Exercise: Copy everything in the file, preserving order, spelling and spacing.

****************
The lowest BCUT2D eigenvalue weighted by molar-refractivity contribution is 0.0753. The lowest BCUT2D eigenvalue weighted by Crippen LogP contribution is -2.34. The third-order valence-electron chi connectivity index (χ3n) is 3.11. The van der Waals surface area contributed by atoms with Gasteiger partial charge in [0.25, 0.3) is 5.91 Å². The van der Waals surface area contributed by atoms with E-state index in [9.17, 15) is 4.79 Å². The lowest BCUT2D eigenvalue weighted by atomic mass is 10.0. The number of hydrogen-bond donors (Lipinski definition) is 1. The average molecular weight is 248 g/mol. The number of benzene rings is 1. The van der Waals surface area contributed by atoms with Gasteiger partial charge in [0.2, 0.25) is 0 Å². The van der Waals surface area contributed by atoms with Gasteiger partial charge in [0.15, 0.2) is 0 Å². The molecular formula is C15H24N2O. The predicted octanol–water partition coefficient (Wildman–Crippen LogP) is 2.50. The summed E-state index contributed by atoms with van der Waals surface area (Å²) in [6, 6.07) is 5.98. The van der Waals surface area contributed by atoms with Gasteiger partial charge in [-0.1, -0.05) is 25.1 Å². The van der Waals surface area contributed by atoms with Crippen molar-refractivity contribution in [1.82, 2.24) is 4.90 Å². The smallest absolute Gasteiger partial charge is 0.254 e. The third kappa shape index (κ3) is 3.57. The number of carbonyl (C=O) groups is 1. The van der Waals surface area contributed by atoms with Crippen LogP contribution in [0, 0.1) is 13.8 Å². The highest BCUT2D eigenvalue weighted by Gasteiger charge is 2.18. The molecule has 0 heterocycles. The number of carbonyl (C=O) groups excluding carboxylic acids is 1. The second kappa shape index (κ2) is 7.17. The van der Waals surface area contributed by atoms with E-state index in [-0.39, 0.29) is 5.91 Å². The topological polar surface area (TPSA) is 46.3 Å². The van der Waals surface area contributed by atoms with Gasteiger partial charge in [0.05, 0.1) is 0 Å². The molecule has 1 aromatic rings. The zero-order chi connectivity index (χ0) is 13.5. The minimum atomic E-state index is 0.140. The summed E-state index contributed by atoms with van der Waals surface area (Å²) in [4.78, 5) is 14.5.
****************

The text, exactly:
The lowest BCUT2D eigenvalue weighted by molar-refractivity contribution is 0.0753. The lowest BCUT2D eigenvalue weighted by Crippen LogP contribution is -2.34. The third-order valence-electron chi connectivity index (χ3n) is 3.11. The van der Waals surface area contributed by atoms with Gasteiger partial charge in [0.25, 0.3) is 5.91 Å². The van der Waals surface area contributed by atoms with E-state index in [9.17, 15) is 4.79 Å². The lowest BCUT2D eigenvalue weighted by atomic mass is 10.0. The number of hydrogen-bond donors (Lipinski definition) is 1. The average molecular weight is 248 g/mol. The number of benzene rings is 1. The van der Waals surface area contributed by atoms with Gasteiger partial charge in [0.2, 0.25) is 0 Å². The van der Waals surface area contributed by atoms with Gasteiger partial charge in [0.15, 0.2) is 0 Å². The molecular formula is C15H24N2O. The predicted octanol–water partition coefficient (Wildman–Crippen LogP) is 2.50. The summed E-state index contributed by atoms with van der Waals surface area (Å²) in [6, 6.07) is 5.98. The van der Waals surface area contributed by atoms with Gasteiger partial charge in [-0.1, -0.05) is 25.1 Å². The van der Waals surface area contributed by atoms with Crippen molar-refractivity contribution in [1.82, 2.24) is 4.90 Å². The smallest absolute Gasteiger partial charge is 0.254 e. The third kappa shape index (κ3) is 3.57. The number of carbonyl (C=O) groups is 1. The van der Waals surface area contributed by atoms with Crippen LogP contribution in [0, 0.1) is 13.8 Å². The highest BCUT2D eigenvalue weighted by Gasteiger charge is 2.18. The molecule has 0 heterocycles. The number of carbonyl (C=O) groups excluding carboxylic acids is 1. The second kappa shape index (κ2) is 7.17. The van der Waals surface area contributed by atoms with E-state index in [-0.39, 0.29) is 5.91 Å². The topological polar surface area (TPSA) is 46.3 Å². The van der Waals surface area contributed by atoms with Gasteiger partial charge in [0.05, 0.1) is 0 Å². The molecule has 1 aromatic rings. The zero-order chi connectivity index (χ0) is 13.5. The minimum atomic E-state index is 0.140. The summed E-state index contributed by atoms with van der Waals surface area (Å²) in [4.78, 5) is 14.5.